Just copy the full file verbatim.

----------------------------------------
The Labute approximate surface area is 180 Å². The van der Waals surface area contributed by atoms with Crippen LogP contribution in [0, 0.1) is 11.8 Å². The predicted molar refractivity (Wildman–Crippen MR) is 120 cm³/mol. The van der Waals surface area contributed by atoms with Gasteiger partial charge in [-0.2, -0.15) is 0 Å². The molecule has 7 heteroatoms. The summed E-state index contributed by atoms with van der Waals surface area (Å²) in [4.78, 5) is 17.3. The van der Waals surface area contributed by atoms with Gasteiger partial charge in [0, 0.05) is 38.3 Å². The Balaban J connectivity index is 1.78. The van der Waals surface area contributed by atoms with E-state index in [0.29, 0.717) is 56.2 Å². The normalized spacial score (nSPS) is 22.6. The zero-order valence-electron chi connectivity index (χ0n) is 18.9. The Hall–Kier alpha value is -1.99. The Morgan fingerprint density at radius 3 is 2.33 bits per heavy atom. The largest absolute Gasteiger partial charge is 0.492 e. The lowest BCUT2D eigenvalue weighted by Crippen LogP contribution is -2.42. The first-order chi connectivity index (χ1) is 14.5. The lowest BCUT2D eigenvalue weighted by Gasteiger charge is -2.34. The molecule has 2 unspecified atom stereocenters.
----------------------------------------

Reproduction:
The Labute approximate surface area is 180 Å². The van der Waals surface area contributed by atoms with Crippen LogP contribution in [0, 0.1) is 11.8 Å². The predicted molar refractivity (Wildman–Crippen MR) is 120 cm³/mol. The van der Waals surface area contributed by atoms with Gasteiger partial charge in [-0.2, -0.15) is 0 Å². The molecule has 7 heteroatoms. The summed E-state index contributed by atoms with van der Waals surface area (Å²) in [4.78, 5) is 17.3. The van der Waals surface area contributed by atoms with Gasteiger partial charge in [0, 0.05) is 38.3 Å². The Balaban J connectivity index is 1.78. The van der Waals surface area contributed by atoms with E-state index in [0.29, 0.717) is 56.2 Å². The normalized spacial score (nSPS) is 22.6. The zero-order valence-electron chi connectivity index (χ0n) is 18.9. The Hall–Kier alpha value is -1.99. The Morgan fingerprint density at radius 3 is 2.33 bits per heavy atom. The largest absolute Gasteiger partial charge is 0.492 e. The lowest BCUT2D eigenvalue weighted by Crippen LogP contribution is -2.42. The first-order chi connectivity index (χ1) is 14.5. The lowest BCUT2D eigenvalue weighted by Gasteiger charge is -2.34. The molecule has 2 unspecified atom stereocenters.